John Sopko, the head of the federal agency that conducted the interviews, acknowledged to The Post that the documents show “the American people have constantly been lied to.”
The interviews are the byproduct of a project led by Sopko’s agency, the Office of the Special Inspector General for Afghanistan Reconstruction. Known as SIGAR, the agency was created by Congress in 2008 to investigate waste and fraud in the war zone.
In 2014, at Sopko’s direction, SIGAR departed from its usual mission of performing audits and launched a side venture. Titled “Lessons Learned,” the $11 million project was meant to diagnose policy failures in Afghanistan so the United States would not repeat the mistakes the next time it invaded a country or tried to rebuild a shattered one.
The Lessons Learned staff interviewed more than 600 people with firsthand experience in the war. Most were Americans, but SIGAR analysts also traveled to London, Brussels and Berlin to interview NATO allies. In addition, they interviewed about 20 Afghan officials, discussing reconstruction and development programs.
Drawing partly on the interviews, as well as other government records and statistics, SIGAR has published seven Lessons Learned reports since 2016 that highlight problems in Afghanistan and recommend changes to stabilize the country.
But the reports, written in dense bureaucratic prose and focused on an alphabet soup of government initiatives, left out the harshest and most frank criticisms from the interviews.
“We found the stabilization strategy and the programs used to achieve it were not properly tailored to the Afghan context, and successes in stabilizing Afghan districts rarely lasted longer than the physical presence of coalition troops and civilians,” read the introduction to one report released in May 2018.
The reports also omitted the names of more than 90 percent of the people who were interviewed for the project. While a few officials agreed to speak on the record to SIGAR, the agency said it promised anonymity to everyone else it interviewed to avoid controversy over politically sensitive matters.
Under the Freedom of Information Act, The Post began seeking Lessons Learned interview records in August 2016. SIGAR refused, arguing that the documents were privileged and that the public had no right to see them.
The Post had to sue SIGAR in federal court — twice — to compel it to release the documents.
What they said in public:
April 17, 2002
“The history of military conflict in Afghanistan [has] been one of initial success, followed by long years of floundering and ultimate failure. We’re not going to repeat that mistake.”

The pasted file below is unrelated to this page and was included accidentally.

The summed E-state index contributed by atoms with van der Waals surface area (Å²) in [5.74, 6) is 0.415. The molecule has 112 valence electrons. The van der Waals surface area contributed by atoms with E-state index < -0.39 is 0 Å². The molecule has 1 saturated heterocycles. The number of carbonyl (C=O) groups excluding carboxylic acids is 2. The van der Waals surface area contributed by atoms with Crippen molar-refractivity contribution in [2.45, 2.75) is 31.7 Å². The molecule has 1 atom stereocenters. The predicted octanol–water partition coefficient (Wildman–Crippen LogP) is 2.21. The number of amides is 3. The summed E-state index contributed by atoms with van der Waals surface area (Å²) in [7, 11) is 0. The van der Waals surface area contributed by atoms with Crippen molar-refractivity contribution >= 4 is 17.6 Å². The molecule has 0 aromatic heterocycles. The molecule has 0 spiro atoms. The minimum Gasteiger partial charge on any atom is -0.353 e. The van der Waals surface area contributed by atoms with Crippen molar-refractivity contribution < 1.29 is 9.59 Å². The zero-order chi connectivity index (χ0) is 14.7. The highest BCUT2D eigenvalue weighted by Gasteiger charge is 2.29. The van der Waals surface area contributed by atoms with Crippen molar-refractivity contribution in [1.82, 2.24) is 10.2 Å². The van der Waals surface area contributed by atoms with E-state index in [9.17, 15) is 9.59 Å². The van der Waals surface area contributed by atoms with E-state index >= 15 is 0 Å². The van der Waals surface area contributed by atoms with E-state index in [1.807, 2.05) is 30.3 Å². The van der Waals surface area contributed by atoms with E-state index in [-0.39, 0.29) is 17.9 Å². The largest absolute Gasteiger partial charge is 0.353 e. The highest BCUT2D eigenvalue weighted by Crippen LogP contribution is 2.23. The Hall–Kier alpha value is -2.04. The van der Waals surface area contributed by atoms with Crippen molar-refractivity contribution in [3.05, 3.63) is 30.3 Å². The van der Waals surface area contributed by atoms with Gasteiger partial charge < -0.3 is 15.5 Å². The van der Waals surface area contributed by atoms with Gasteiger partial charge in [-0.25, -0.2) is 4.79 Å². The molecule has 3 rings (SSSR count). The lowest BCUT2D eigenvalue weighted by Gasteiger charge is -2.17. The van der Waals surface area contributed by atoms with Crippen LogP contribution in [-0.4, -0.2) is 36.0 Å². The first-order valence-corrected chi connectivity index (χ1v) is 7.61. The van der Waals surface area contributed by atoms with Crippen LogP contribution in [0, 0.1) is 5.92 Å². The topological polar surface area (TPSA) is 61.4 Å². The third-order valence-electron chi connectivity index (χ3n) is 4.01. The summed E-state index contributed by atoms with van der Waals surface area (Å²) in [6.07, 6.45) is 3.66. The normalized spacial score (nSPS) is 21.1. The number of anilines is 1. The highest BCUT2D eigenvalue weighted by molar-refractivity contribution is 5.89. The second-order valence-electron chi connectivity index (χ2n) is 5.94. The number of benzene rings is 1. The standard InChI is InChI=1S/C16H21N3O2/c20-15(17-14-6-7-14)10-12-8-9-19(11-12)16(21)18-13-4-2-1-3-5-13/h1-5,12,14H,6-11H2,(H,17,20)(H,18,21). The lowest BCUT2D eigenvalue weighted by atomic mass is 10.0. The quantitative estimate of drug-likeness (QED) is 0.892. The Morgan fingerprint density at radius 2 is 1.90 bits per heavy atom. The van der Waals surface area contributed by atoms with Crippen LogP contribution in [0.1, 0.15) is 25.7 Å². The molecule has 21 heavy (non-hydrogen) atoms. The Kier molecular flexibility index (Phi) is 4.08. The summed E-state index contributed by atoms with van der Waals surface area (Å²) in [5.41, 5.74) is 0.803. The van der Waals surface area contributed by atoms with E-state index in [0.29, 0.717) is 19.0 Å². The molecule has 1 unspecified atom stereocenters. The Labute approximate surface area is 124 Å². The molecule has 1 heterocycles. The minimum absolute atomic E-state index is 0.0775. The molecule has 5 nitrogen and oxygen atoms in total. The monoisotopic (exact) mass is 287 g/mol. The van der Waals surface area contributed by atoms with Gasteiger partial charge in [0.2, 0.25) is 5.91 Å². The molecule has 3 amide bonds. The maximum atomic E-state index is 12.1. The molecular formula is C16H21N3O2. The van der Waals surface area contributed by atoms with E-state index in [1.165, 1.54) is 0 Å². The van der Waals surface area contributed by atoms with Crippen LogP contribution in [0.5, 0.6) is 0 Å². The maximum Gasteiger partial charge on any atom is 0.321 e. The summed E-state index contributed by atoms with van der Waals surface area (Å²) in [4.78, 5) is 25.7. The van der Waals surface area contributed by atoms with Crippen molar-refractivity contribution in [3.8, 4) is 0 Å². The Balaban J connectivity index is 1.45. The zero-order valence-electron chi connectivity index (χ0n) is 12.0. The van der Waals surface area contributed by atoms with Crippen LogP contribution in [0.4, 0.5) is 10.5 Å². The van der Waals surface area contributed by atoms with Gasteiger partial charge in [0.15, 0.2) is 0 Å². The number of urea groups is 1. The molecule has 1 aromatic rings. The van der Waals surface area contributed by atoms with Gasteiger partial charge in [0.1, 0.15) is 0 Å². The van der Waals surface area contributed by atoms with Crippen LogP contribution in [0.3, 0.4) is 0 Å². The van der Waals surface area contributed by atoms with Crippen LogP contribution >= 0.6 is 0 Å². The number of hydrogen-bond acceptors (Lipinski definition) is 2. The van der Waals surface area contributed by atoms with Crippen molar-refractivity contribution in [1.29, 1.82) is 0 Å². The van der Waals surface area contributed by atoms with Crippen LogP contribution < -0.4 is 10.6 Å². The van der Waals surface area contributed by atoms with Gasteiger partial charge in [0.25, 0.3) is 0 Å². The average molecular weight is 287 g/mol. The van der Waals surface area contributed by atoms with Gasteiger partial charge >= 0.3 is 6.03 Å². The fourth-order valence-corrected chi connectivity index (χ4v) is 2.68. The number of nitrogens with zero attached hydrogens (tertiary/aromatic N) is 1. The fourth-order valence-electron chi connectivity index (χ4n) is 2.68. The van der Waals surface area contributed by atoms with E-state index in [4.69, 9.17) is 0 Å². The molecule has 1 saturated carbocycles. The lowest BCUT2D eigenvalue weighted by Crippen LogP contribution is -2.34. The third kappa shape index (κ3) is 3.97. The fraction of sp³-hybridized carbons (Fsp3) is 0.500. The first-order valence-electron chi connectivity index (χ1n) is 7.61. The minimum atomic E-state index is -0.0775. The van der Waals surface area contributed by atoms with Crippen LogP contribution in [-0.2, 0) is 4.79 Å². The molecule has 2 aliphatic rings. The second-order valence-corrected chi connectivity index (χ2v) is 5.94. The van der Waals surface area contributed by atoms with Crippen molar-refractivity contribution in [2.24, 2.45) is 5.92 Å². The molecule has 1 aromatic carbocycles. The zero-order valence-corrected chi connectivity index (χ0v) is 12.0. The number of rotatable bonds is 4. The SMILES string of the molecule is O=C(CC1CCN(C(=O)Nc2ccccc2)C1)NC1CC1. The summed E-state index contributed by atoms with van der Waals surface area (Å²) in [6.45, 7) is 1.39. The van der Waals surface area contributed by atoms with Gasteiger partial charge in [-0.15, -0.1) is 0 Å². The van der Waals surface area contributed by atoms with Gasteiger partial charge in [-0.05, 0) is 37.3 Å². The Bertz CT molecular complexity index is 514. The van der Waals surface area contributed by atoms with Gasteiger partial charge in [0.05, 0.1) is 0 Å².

— President George W. Bush, in a speech at the Virginia Military Institute
Sept. 8, 2008
“Are we losing this war? Absolutely no way. Can the enemy win it? Absolutely no way.”
— Army Maj. Gen. Jeffrey Schloesser, commander of the 101st Airborne Division, in a news briefing from Afghanistan
Dec. 1, 2009
“The days of providing a blank check are over. . . . It must be clear that Afghans will have to take responsibility for their security and that America has no interest in fighting an endless war in Afghanistan.”
— President Barack Obama, in a speech at the U.S. Military Academy at West Point, N.Y.
Sept. 4, 2013
“This army and this police force have been very, very effective in combat against the insurgents every single day. And I think that’s an important story to be told across the board.”
— Then-Army Lt. Gen. Mark A. Milley, praising the Afghan security forces during a press briefing from Kabul. Milley is now a four-star general and chairman of the Joint Chiefs of Staff.
Key insiders speak bluntly about the failures of the longest conflict in U.S. history
It took three years and two federal lawsuits for The Post to pry loose 2,000 pages of interview records
U.S. officials constantly said they were making progress. They were not, and they knew it.
Bush and Obama had polar-opposite plans to win the war. Both were destined to fail.
Despite vows the U.S. wouldn’t get mired in “nation-building,” it has wasted billions doing just that
The U.S. flooded the country with money — then turned a blind eye to the graft it fueled
Afghan security forces, despite years of training, were dogged by incompetence and corruption
The U.S. war on drugs in Afghanistan has imploded at nearly every turn
Responses to The Post from people named in The Afghanistan Papers
Tags: Afghanistan, Central Asia, Conflict, Hegemony, History, Imperialism, Invasion, Media, NATO, Pentagon, Politics, Power, State Crimes, State Terrorism, US Military, USA, Violence, War, War on Terror